[Note that yesterday I couldn't get into site-builder so was unable to post.] Read More 
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A really good day

Luke, 11
My Torah chanting was fine, the brand-new shul publication I edited got a shoutout (& got mailed out while it's still Hanukkah), & there were latkes at kiddush. In the afternoon I went to a wonderful East Village party, full of familiar faces from the 'hood & a few people I know, in a great high-ceilinged apartment on St Mark's Place; more latkes. Late pizza with my wonderful, adorable, smart, fun, affectionate grandson Luke; man, I love that kid—the main reason I had a good day.

That was yesterday. Now it's the shortest day of the year; they'll start getting longer tomorrow all the way into June. I worked out early, and am going to knock off some $$ work before it's due. I called my mother, deleted emails. Getting ready for 2015 (& very ready to see the end of crappy ol' '14).  Read More 
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Grass & Essig

Having grown up in eastern South Dakota, I feel a love & affinity for the native plants of the prairie, most of which are some type of grass. It's difficult to get folks from elsewhere to appreciate how beautiful, various, & subtle grasses can be. But not obvious: you can spend a long time imagining that the prairie is monochromatic, but if you keep looking, all the variety and color suddenly jumps. We had lawns, sure, but we also had wild mixes of grama, bluestem, clover, pasque (the state flower), and many others that I didn't (& don't) know the name of.

I feel such hope today, because the brilliant & patient artist & Philadelphia native Matilda Essig (an old friend I recently reconnected with) does get it. She's restoring 5 acres of damaged grasslands in Arizona, and her art these days is intense closeups of grass: big enough that even the impatient can see. I've been reading & rereading a piece she wrote (link is in photo caption). Read More 
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The fascinating Arctic

When Commander Robert Peary telegraphed President Taft in 1909 that he had "put the North Pole at your disposal," the president responded: "Thanks for your interesting and generous offer. I do not know exactly what I could do with it." These days he would, no doubt, but wouldn't be allowed to claim the North Pole, any more than the Russians were when they tried to in 2007, by dropping a flag in the seabed at 90° North (quite a technical achievement, if not a  Read More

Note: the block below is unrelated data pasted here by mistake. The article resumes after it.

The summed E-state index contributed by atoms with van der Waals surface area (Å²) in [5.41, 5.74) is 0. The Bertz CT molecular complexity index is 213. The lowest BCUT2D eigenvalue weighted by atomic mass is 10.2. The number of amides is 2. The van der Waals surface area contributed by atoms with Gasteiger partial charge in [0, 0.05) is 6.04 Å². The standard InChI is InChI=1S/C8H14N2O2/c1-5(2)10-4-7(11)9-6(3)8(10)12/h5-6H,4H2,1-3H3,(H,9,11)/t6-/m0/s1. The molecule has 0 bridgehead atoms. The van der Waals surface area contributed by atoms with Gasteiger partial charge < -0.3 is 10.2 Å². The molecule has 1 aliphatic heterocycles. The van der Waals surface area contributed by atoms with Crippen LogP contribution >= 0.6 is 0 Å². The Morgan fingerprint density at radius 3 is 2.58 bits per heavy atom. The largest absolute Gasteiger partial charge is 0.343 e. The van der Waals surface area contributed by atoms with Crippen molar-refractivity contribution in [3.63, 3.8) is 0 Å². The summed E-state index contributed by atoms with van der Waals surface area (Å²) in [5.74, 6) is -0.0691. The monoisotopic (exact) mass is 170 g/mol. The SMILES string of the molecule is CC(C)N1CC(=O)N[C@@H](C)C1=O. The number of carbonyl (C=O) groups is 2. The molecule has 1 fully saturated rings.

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Happy Hanukkah

Ain't they sweet?
My Chabad friends brought me a jelly doughnut. They don't speak much English & I don't speak any Hebrew or Yiddish, but we manage. Sometimes we use Google translate. Sometimes we have inspired conversations. Sometimes I try to convince them that women should be able to do whatever they want, & they tell me women are special. None of them has ever been to a movie. Our worlds are so different, except for the affection and love of Judaism, all in our own ways. I wish I were as open-hearted and tireless. Read More 
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Thinking. Wow.

Random photo of Buster (guaranteed to improve any post)
I've had 2 days where I've had to pay attention like crazy to a number of projects. Now I'm beat. Why does concentrating take so much out of me? It's exhausting but also exhilarating.

Better Blogging Before Long.
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Jazz embarrassment

I remember Roy Eldridge's birthday (January 30) but only because it's the same as a friend's who's also a musician. I only ever heard of Eldridge because I knew his girlfriend or secretary, & his name was mentioned in that "he's someone" way. I once was in an elevator with Dizzy Gillespie. Only after he  Read More 
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The Tompkins Square Poems VI

6. Laundry

What’s the calm response to my clothes still cool & damp?